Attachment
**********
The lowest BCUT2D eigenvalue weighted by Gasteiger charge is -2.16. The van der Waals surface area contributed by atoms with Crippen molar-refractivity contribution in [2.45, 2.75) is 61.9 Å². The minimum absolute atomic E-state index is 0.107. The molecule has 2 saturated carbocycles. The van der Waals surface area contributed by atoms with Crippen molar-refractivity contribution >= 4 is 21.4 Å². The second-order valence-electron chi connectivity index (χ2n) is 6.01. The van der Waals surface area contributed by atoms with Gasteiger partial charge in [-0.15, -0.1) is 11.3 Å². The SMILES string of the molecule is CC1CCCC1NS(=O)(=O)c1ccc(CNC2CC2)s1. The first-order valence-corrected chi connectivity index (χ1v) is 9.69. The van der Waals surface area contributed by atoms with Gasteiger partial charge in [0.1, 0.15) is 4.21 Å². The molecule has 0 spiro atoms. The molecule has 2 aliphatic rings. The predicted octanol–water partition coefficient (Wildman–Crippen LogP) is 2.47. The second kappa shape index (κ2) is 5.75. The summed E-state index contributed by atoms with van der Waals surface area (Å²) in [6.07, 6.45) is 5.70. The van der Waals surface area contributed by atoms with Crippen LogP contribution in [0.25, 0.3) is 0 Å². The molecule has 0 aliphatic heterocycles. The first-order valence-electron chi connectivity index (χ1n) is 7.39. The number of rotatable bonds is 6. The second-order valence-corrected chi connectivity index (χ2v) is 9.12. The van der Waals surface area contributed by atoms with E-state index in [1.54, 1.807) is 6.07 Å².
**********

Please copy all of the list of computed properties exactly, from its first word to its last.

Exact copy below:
The lowest BCUT2D eigenvalue weighted by Gasteiger charge is -2.16. The van der Waals surface area contributed by atoms with Crippen molar-refractivity contribution in [2.45, 2.75) is 61.9 Å². The minimum absolute atomic E-state index is 0.107. The molecule has 2 saturated carbocycles. The van der Waals surface area contributed by atoms with Crippen molar-refractivity contribution >= 4 is 21.4 Å². The second-order valence-electron chi connectivity index (χ2n) is 6.01. The van der Waals surface area contributed by atoms with Gasteiger partial charge in [-0.15, -0.1) is 11.3 Å². The SMILES string of the molecule is CC1CCCC1NS(=O)(=O)c1ccc(CNC2CC2)s1. The first-order valence-corrected chi connectivity index (χ1v) is 9.69. The van der Waals surface area contributed by atoms with Gasteiger partial charge in [0.1, 0.15) is 4.21 Å². The molecule has 0 spiro atoms. The molecule has 2 aliphatic rings. The predicted octanol–water partition coefficient (Wildman–Crippen LogP) is 2.47. The second kappa shape index (κ2) is 5.75. The summed E-state index contributed by atoms with van der Waals surface area (Å²) in [6.07, 6.45) is 5.70. The van der Waals surface area contributed by atoms with Crippen LogP contribution in [0.25, 0.3) is 0 Å². The molecule has 0 aliphatic heterocycles. The first-order valence-electron chi connectivity index (χ1n) is 7.39. The number of rotatable bonds is 6. The second-order valence-corrected chi connectivity index (χ2v) is 9.12. The van der Waals surface area contributed by atoms with E-state index in [1.54, 1.807) is 6.07 Å².